New State And City-Led Measures Are Promoting Building Electrification

Forbes
September 19, 2020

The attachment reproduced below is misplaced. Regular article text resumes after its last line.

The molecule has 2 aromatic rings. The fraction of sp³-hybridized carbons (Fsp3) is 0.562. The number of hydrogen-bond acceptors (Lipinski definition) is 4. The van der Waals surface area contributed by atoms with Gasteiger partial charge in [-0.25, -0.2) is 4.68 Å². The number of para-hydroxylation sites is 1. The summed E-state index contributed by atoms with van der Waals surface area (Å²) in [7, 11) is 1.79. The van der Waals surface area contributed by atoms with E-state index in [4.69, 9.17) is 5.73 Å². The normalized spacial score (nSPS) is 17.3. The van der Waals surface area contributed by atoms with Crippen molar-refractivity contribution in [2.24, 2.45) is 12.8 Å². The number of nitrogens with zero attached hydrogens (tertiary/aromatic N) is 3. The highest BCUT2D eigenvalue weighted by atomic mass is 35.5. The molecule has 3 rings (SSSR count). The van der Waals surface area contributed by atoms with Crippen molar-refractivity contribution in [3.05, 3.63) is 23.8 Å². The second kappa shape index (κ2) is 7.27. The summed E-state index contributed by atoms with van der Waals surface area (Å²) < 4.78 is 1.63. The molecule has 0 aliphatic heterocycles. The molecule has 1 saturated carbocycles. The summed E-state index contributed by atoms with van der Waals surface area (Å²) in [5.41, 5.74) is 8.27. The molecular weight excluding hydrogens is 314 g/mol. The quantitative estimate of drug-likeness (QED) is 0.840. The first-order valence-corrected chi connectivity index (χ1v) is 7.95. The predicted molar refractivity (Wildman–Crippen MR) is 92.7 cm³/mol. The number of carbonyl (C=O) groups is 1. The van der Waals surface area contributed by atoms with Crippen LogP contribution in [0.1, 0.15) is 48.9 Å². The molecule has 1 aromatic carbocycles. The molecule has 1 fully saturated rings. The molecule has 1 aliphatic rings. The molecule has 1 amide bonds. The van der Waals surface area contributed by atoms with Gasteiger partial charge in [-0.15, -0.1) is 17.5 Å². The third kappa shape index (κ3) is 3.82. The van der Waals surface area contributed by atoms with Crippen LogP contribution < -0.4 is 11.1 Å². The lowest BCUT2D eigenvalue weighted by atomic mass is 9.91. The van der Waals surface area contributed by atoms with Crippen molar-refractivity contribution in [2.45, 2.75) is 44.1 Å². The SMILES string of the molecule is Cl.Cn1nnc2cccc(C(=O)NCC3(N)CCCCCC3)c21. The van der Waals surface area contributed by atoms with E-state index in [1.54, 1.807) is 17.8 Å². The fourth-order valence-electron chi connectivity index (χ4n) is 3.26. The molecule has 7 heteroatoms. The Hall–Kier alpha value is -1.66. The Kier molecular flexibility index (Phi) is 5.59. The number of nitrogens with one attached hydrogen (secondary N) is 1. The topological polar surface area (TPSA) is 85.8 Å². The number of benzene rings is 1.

In 2015, the Unit­ed States and rep­re­sen­ta­tives from near­ly 200 coun­tries reached a land­mark agree­ment to com­bat cli­mate change and tran­si­tion towards a low car­bon econ­o­my at COP 21 in Paris. In the agree­ment, coun­tries agreed to lim­it the rise of glob­al tem­per­a­ture to below 2°C by 2100 and sig­nal to glob­al finan­cial and ener­gy mar­kets a fun­da­men­tal shift away from fos­sil fuels and towards zero-car­bon ener­gy. At the time of sign­ing, then-Pres­i­dent Barack Oba­ma described the agree­ment as “a strong, endur­ing frame­work to set the world on a course to a low-car­bon future”. How­ev­er, in June 2017, Pres­i­dent Trump announced that the Unit­ed States would with­draw from the Paris Cli­mate Agree­ment — cre­at­ing a void in lead­er­ship at the fed­er­al lev­el on cli­mate change. Short­ly after this announce­ment, may­ors from 407 U.S. cities and more than a dozen states — rep­re­sent­ing 40% of the U.S. econ­o­my — com­mit­ted to reduc­ing fos­sil fuel emis­sions and achiev­ing the goals of the Paris Cli­mate Agree­ment in response to Pres­i­dent Trump’s deci­sion.

 

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